The sixth step, expressing one’s thoughts on paper, shows Fitzgerald’s value of writing as an escape and a medium of his ideas. The man had some incredible insight into the problems with society in the 1920s, and he used his books to reveal to the world all of these sources of corruption. Fitzgerald found his own identity best in this way, and got to know what he truly believed. Therefore, he suggests to the reader that they also try to use writing as a medium to express oneself and to show others that they have found their identities and beliefs as well. Fitzgerald once said, “You don't write because you want to say something, you write because you have something to say,” (BrainyQuotes.com). He knew that writing helped to capture one’s ideas the best, and that in order to write, one must have a clear belief, and be willing to show others how confident they can be. The seventh step, letting loose with the help of booze, reflects Fitzgerald’s alcoholism. The writer was a serious alcoholic throughout a good portion of his life, and explains to the reader that although alcohol may seem corrupting, it actually helps one to enjoy life even more, as he may have once believed it helped him. One of Fitzgerald’s chief contradictions between his writing and his real life was his alcoholism. He wrote about alcohol as a source of corruption and cheap escape, but he still drank heavily throughout his life. This further solidifies the point that Fitzgerald was always a man in transition. He was a troubled artist, trying to find a way for himself to live out his beliefs. It’s a common human struggle, and therefore we believe that Fitzgerald would have suggested that the reader let loose as he did in order to relax, since, for such a long portion of his life, he relied on alcohol to provide relief for himself. He once said “First you take a drink, then the drink takes a drink, and then the drink takes you,” (BrainyQuote.com). Therefore, once again, he understood the cause behind this corrupt lifestyle, and felt the desires that all of his contemporaries also felt.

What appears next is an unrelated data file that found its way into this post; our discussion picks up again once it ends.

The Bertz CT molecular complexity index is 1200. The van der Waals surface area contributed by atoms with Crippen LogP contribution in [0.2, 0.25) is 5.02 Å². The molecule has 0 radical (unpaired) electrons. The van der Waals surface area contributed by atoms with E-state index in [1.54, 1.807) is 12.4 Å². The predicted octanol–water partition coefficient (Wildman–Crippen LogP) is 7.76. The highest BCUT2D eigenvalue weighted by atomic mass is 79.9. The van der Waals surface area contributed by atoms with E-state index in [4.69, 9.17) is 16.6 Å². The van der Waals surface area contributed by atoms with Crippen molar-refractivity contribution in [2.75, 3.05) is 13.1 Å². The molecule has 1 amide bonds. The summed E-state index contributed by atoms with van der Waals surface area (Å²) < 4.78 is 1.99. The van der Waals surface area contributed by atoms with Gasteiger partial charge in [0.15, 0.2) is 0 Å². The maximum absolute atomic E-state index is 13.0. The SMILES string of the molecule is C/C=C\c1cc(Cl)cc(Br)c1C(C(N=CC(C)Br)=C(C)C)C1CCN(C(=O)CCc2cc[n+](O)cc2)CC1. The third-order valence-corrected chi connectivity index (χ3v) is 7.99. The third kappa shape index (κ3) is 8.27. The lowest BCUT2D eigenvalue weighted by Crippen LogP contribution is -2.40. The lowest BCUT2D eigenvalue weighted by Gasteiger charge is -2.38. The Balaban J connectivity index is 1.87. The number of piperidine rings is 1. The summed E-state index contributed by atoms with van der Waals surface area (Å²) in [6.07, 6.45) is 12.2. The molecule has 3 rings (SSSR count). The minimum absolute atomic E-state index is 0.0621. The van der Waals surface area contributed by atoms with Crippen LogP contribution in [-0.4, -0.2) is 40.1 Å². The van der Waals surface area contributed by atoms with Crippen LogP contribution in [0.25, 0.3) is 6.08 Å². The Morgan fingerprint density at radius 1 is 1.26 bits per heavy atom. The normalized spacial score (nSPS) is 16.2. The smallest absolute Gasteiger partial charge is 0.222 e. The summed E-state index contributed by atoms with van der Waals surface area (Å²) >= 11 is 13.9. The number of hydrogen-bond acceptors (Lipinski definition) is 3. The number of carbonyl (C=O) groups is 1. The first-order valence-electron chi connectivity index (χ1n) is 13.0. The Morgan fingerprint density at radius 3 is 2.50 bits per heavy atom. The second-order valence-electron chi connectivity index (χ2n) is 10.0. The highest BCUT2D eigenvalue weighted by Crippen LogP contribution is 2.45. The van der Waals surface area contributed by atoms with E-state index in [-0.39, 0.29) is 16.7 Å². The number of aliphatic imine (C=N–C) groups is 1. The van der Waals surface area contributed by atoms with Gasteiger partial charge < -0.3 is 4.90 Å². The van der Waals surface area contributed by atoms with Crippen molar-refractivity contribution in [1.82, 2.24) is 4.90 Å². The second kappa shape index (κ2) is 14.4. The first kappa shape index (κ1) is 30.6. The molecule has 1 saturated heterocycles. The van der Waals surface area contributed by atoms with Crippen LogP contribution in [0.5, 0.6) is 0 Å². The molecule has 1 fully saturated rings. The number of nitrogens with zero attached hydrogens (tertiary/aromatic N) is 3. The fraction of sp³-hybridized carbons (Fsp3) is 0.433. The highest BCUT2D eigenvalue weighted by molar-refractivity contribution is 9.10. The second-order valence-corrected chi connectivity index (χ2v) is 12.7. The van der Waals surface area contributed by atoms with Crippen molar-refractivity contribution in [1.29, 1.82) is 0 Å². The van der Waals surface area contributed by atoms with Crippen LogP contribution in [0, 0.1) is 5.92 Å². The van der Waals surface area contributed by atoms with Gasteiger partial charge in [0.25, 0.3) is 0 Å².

The eighth step, giving into temptation, again expresses Fitzgerald’s contradictions between his life and the criticism of the Jazz Age expressed in his novels. He suggests giving in to temptation as he did in order to feel satisfaction and happiness. Fitzgerlad may express in his novels that this leads to empty, meaningless happiness, but nevertheless, he himself drank and gave into a fairly reckless lifestyle as he tried to find a meaning for his life and struggled with his own identity in his search for the American dream.